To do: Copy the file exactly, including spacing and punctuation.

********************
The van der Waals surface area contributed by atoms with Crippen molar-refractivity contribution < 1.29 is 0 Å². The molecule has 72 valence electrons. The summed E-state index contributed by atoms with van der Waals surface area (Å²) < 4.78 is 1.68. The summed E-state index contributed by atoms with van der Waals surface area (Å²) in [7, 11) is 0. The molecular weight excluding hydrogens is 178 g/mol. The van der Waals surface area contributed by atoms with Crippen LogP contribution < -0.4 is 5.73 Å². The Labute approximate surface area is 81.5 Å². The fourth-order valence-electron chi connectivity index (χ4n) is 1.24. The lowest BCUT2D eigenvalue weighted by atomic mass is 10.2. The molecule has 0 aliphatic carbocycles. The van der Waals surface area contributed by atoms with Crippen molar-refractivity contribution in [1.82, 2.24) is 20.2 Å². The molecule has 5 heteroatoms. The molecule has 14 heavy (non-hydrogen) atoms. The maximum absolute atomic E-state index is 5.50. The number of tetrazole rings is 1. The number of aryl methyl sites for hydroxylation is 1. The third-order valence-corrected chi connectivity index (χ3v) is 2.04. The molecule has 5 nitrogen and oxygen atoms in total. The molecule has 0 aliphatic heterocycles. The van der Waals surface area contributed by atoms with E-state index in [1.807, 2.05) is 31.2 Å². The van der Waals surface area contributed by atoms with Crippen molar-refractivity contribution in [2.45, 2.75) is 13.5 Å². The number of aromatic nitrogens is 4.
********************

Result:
The van der Waals surface area contributed by atoms with Crippen molar-refractivity contribution < 1.29 is 0 Å². The molecule has 72 valence electrons. The summed E-state index contributed by atoms with van der Waals surface area (Å²) < 4.78 is 1.68. The summed E-state index contributed by atoms with van der Waals surface area (Å²) in [7, 11) is 0. The molecular weight excluding hydrogens is 178 g/mol. The van der Waals surface area contributed by atoms with Crippen LogP contribution < -0.4 is 5.73 Å². The Labute approximate surface area is 81.5 Å². The fourth-order valence-electron chi connectivity index (χ4n) is 1.24. The lowest BCUT2D eigenvalue weighted by atomic mass is 10.2. The molecule has 0 aliphatic carbocycles. The van der Waals surface area contributed by atoms with Crippen molar-refractivity contribution in [1.82, 2.24) is 20.2 Å². The molecule has 5 heteroatoms. The molecule has 14 heavy (non-hydrogen) atoms. The maximum absolute atomic E-state index is 5.50. The number of tetrazole rings is 1. The number of aryl methyl sites for hydroxylation is 1. The third-order valence-corrected chi connectivity index (χ3v) is 2.04. The molecule has 5 nitrogen and oxygen atoms in total. The molecule has 0 aliphatic heterocycles. The van der Waals surface area contributed by atoms with E-state index in [1.807, 2.05) is 31.2 Å². The van der Waals surface area contributed by atoms with Crippen molar-refractivity contribution in [2.45, 2.75) is 13.5 Å². The number of aromatic nitrogens is 4.